Liz Jacobs teaches second grade at E. Rivers Elementary School. While her children attended E. Rivers, she volunteered at the school and served as president of its PTA. Jacobs was among a group of speakers during a ribbon-cutting ceremony opening the newly remodeled school building March 27. Here is an edited version of her remarks.
My love for E. Rivers began almost 16 years ago, in 1999. My name is Liz Jacobs and I am a second grade teacher here at E. Rivers. I have taught here for the past seven years, but my journey with E. Rivers began more than a decade before.
My son, Joseph, began kindergarten in 1999. He was in Mrs. Sears’ class and I was also mom to a baby girl. I had just taken a sabbatical from my teaching career in DeKalb County in order to stay home and raise our children.
At that time, not many families in the neighborhood supported E. Rivers and our decision to send Joseph here was met with questioning looks. Most families either moved to the suburbs after preschool, or enrolled in private school.
But my husband Bert and I made a conscious decision to stay in town and support our public school. I felt confident that with a decade of teaching experience under my belt, I would be able to recognize a quality school when I saw it. And I’m so glad that we took that chance.
Joseph’s first friends encompassed many nationalities and socio-economic groups. Not everyone was just like him. When our daughter, Annie, started kindergarten four years later, she had a similar experience.
I have to think those early experiences in acceptance and tolerance have shaped my children’s lives and have made them into the open-minded and respectful young adult and teenager they are today. Those experiences could not be taught, but instead were lived – and we have E. Rivers to thank for that.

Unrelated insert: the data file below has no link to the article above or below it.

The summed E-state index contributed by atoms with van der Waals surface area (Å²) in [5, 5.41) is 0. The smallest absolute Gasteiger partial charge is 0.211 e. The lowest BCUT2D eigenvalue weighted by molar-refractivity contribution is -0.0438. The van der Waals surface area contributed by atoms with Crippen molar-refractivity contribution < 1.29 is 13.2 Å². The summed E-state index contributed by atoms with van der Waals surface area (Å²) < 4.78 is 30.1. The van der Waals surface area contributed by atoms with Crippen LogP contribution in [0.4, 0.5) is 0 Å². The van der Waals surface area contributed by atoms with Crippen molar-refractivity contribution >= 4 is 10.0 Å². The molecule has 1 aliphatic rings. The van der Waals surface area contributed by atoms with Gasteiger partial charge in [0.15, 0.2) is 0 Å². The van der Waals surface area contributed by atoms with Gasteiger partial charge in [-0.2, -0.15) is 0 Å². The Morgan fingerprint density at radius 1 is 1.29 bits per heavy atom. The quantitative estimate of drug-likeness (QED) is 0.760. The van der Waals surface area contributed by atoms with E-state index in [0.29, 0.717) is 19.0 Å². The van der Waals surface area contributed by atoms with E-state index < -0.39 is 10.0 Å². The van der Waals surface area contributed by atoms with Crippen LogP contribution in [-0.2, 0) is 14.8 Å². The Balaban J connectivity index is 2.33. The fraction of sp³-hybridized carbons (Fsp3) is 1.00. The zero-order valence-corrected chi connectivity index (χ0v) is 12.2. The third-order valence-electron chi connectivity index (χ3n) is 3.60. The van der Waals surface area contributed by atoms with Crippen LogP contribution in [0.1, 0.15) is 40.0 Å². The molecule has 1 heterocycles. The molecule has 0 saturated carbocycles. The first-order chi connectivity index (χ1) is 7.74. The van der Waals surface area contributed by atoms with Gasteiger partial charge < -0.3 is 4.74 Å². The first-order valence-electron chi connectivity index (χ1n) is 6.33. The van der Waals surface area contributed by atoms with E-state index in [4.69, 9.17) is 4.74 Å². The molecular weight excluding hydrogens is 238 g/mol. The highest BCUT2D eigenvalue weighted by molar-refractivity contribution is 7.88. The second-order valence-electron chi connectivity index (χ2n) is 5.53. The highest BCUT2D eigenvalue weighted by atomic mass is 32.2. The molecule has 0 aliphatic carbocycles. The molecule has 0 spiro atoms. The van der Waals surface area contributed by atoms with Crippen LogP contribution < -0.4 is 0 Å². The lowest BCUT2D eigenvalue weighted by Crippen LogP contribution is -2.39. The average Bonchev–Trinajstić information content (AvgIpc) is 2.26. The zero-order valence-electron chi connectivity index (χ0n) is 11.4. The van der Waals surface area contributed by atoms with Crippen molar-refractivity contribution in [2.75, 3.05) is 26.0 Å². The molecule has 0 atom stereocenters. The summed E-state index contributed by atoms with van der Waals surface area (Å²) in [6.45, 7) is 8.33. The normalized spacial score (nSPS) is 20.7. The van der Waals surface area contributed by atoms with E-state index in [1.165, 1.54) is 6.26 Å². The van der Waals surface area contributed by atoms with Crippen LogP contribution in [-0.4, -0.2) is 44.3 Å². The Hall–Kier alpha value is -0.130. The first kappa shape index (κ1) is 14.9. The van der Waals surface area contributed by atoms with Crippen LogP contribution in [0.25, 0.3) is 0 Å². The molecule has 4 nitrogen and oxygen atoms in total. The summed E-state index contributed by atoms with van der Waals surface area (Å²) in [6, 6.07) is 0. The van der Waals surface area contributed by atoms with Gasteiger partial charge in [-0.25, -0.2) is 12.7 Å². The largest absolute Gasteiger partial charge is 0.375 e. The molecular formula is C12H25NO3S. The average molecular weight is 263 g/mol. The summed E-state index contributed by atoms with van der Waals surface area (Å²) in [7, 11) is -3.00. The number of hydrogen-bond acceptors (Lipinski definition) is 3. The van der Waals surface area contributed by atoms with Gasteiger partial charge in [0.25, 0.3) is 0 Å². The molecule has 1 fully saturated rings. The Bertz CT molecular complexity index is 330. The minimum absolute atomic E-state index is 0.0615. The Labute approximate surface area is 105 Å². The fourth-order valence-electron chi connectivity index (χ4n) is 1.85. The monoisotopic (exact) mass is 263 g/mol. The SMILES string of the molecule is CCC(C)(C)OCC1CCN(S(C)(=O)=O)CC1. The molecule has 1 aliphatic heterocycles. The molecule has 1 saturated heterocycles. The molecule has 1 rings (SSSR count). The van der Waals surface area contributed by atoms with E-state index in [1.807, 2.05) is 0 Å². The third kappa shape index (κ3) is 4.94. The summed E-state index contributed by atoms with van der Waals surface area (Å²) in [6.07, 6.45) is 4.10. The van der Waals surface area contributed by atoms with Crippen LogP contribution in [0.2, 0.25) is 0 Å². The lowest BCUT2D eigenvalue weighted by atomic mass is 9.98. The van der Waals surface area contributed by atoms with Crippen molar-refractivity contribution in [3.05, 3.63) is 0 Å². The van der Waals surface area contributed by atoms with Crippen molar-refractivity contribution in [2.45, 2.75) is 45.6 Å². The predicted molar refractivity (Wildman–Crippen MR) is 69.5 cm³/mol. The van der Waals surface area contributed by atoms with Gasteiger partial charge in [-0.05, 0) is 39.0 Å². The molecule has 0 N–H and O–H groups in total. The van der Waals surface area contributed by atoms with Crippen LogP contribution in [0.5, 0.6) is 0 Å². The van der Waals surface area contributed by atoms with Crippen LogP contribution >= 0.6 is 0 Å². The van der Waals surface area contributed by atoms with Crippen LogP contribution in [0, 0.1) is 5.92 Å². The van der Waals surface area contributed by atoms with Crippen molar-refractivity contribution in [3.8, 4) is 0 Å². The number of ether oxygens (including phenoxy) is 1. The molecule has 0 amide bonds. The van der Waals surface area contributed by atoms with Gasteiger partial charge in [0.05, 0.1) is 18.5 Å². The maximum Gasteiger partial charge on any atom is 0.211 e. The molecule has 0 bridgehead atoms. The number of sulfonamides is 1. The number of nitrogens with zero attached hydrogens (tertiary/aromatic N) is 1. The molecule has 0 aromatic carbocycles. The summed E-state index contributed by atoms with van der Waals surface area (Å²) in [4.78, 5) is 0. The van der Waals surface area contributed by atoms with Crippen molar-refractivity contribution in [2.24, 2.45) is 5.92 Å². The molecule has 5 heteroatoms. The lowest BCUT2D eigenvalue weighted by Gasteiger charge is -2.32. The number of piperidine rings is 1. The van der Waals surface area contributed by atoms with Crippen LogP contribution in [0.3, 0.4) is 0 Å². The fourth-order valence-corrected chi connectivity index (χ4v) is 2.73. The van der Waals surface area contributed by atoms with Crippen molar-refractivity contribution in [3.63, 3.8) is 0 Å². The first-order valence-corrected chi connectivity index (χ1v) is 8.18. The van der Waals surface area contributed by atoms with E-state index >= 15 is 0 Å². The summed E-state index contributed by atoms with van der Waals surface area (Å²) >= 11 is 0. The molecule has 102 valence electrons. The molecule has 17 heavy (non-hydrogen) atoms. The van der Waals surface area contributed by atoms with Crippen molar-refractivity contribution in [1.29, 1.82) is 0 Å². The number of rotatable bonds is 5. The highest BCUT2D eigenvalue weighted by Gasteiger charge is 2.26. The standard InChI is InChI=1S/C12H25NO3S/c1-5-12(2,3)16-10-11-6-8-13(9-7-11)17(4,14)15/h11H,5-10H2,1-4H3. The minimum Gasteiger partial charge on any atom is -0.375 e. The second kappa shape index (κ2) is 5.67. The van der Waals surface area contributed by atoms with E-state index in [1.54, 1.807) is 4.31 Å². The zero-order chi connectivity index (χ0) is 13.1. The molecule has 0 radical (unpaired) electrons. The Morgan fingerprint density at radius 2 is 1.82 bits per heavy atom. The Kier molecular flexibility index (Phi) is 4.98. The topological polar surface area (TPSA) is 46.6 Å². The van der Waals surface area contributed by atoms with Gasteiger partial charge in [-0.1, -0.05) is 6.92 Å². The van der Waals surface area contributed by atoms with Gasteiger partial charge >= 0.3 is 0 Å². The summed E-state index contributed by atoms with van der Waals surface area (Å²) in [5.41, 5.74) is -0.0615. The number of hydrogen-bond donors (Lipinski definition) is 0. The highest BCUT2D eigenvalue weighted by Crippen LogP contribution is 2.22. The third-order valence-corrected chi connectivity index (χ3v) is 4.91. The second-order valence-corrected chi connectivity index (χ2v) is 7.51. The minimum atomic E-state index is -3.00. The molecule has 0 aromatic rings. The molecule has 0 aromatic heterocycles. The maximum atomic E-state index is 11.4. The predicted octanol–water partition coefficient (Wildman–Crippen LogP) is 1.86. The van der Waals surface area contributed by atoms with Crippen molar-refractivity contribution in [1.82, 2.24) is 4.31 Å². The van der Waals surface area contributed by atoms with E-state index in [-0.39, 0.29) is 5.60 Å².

Many things have changed at E. Rivers over the years. When my children started school, there were just under 400 children enrolled. We had a very small core group of PTA volunteers and an even smaller PTA budget.
I was drawn to volunteer at E. Rivers right off the bat. I helped out in the library with Sandy Wagner and go to know all the kids from different grades. I was soon chairing committees, some of which are still in existence today. During my time on the PTA, we started Movie Afternoons and also had Family Movie Nights.
The Field of Dreams became a reality and the partnership between Northside United Methodist and Peachtree Road United Methodist Sports Teams was begun. We ran the concession stand out of the backs of our minivans and a beach tent.
We had an anonymous donor offer to give us a large sum of money for a light and sound system for the auditorium if we could get the parents to match it – it seemed insurmountable back then, but we did it. The Talent Show began as a way to use our new lights and sound!
Though we were striving at our little school, we still were not fully enrolled. We worked tirelessly to spread the word about our treasure of a school. And slowly, but surely, families started to come.
Now, we have almost double the number of students we had when Joseph was in kindergarten. Lots more families in the surrounding neighborhoods have discovered our little school and are supporting it. Great things are happening here at E. Rivers.
Way back in 1990, it would have been impossible to imagine what E. Rivers would turn out to be. We are not such a little school any longer, but I know that the love and caring that attracted my family to this school are still here.
I can’t imagine my family’s life without E. Rivers and I know that we are better people because of our journey with this special school.